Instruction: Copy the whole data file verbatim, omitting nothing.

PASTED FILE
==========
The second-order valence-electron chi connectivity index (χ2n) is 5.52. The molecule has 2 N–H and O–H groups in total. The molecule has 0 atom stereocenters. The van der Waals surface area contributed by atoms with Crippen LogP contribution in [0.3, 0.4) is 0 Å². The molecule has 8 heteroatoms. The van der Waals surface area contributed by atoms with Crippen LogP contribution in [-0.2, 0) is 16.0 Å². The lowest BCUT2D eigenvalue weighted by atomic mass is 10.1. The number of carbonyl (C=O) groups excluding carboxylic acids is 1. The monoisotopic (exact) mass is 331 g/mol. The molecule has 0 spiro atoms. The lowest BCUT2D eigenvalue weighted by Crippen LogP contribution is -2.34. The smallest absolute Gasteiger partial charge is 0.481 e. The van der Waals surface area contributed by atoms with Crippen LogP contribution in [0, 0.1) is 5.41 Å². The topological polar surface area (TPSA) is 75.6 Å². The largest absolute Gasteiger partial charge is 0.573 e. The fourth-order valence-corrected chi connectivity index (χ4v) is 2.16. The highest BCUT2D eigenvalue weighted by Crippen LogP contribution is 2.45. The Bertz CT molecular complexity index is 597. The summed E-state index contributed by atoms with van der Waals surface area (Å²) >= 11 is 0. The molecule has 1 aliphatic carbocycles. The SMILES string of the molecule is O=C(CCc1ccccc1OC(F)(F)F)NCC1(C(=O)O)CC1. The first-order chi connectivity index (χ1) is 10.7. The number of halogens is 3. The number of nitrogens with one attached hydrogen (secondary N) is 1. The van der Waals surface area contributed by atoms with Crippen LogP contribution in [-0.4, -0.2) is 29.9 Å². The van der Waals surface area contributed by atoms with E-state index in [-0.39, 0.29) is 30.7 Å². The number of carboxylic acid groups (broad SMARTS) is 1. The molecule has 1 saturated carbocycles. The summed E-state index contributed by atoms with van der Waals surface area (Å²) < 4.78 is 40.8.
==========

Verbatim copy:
The second-order valence-electron chi connectivity index (χ2n) is 5.52. The molecule has 2 N–H and O–H groups in total. The molecule has 0 atom stereocenters. The van der Waals surface area contributed by atoms with Crippen LogP contribution in [0.3, 0.4) is 0 Å². The molecule has 8 heteroatoms. The van der Waals surface area contributed by atoms with Crippen LogP contribution in [-0.2, 0) is 16.0 Å². The lowest BCUT2D eigenvalue weighted by atomic mass is 10.1. The number of carbonyl (C=O) groups excluding carboxylic acids is 1. The monoisotopic (exact) mass is 331 g/mol. The molecule has 0 spiro atoms. The lowest BCUT2D eigenvalue weighted by Crippen LogP contribution is -2.34. The smallest absolute Gasteiger partial charge is 0.481 e. The van der Waals surface area contributed by atoms with Crippen LogP contribution in [0, 0.1) is 5.41 Å². The topological polar surface area (TPSA) is 75.6 Å². The largest absolute Gasteiger partial charge is 0.573 e. The fourth-order valence-corrected chi connectivity index (χ4v) is 2.16. The highest BCUT2D eigenvalue weighted by Crippen LogP contribution is 2.45. The Bertz CT molecular complexity index is 597. The summed E-state index contributed by atoms with van der Waals surface area (Å²) >= 11 is 0. The molecule has 1 aliphatic carbocycles. The SMILES string of the molecule is O=C(CCc1ccccc1OC(F)(F)F)NCC1(C(=O)O)CC1. The first-order chi connectivity index (χ1) is 10.7. The number of halogens is 3. The number of nitrogens with one attached hydrogen (secondary N) is 1. The van der Waals surface area contributed by atoms with Crippen LogP contribution in [-0.4, -0.2) is 29.9 Å². The van der Waals surface area contributed by atoms with E-state index in [-0.39, 0.29) is 30.7 Å². The number of carboxylic acid groups (broad SMARTS) is 1. The molecule has 1 saturated carbocycles. The summed E-state index contributed by atoms with van der Waals surface area (Å²) < 4.78 is 40.8.